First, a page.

Ta Ta, Suckers!

It’s no big surprise that Karl Rove is out. Frankly, his tenure as this administration’s master media manipulator should have expired long ago (or at least following the mid-term elections).

From a PR perspective, this man alone has done more damage to the reputation and credibility of the PR profession than 50 Abramoffs. But that’s a post for another day.

I’m more attuned to how Mr. Rove’s demise was orchestrated, and the glimmer of what lies ahead at the soon-to-be Murdochian Wall Street Journal, which broke the news as an exclusive in a friendly interview on its editorial page.

The interview, in which Mr. Rove takes a trademark nasty dig at the leading Democratic Presidential candidate, is accompanied by a surprisingly short (636 words) story in the paper’s news hole that took its essence from the editorial wherein the story’s subject held court.

So let’s head back to the White House PR situation room earlier this summer where Karl, Dana, and the other communications controllers are sorting through the (least damaging) media options for Bush’s biggest buddy yet to bail:

DP: An interview on Fox News?

KR: Nah, the liberal blogosphere would have a field day, though they probably will no matter how we spin it.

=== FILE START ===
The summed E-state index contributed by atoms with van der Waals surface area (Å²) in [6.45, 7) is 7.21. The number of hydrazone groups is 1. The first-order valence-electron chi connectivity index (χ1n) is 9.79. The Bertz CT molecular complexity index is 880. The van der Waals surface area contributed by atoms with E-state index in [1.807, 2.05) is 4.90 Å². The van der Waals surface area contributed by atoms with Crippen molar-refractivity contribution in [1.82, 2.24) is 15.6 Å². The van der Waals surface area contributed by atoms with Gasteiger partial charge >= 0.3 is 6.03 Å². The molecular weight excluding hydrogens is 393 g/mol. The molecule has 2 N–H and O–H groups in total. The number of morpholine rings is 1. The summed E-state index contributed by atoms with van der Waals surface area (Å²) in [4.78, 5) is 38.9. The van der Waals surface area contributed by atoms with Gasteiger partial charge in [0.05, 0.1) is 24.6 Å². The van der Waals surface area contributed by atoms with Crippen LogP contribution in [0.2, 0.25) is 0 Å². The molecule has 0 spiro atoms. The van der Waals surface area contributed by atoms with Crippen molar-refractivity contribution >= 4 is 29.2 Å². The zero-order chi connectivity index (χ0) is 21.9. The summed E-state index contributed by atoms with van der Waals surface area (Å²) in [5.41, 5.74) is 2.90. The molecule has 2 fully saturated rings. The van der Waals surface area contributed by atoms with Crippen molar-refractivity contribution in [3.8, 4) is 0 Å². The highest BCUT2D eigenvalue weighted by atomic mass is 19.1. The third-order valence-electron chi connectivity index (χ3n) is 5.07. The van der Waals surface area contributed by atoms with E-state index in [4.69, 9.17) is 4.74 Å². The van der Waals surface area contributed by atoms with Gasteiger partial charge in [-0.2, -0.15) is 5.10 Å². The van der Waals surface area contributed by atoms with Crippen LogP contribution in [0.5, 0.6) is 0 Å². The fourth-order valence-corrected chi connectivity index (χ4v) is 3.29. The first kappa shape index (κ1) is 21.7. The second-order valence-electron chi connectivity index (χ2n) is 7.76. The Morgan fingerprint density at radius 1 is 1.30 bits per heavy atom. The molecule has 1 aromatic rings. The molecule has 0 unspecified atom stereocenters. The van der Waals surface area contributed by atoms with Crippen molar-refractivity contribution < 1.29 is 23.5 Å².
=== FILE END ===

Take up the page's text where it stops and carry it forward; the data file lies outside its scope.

DP: What about a news conference?

KR: Nope, too little control. Too many skeletons in my closet.

DP: How about our friends on The Journal’s editorial page?

KR: Hmmm. Now that would be a rather novel approach — to use a most subjective editorial environment to break a major news story.

DP: I agree. And the imprimatur of The Journal would give it plenty of news cache. Most Americans don’t distinguish between news and commentary.

KR: Absolutely. It would be much more credible than a love-in on Sean Hannity. I have another idea.

DP: What’s that?

KR: POTUS promised to help in any way he can. Let’s follow the Journal story with a Presidential presser to reinforce our strategy. Fox News will carry it live. Now that’s what we call News Corp. media synergy!

DP: Bravo. You’ll go out in style. I only ask one favor. Save one of those job offers for me. I’ll be ready late next year or early 2009.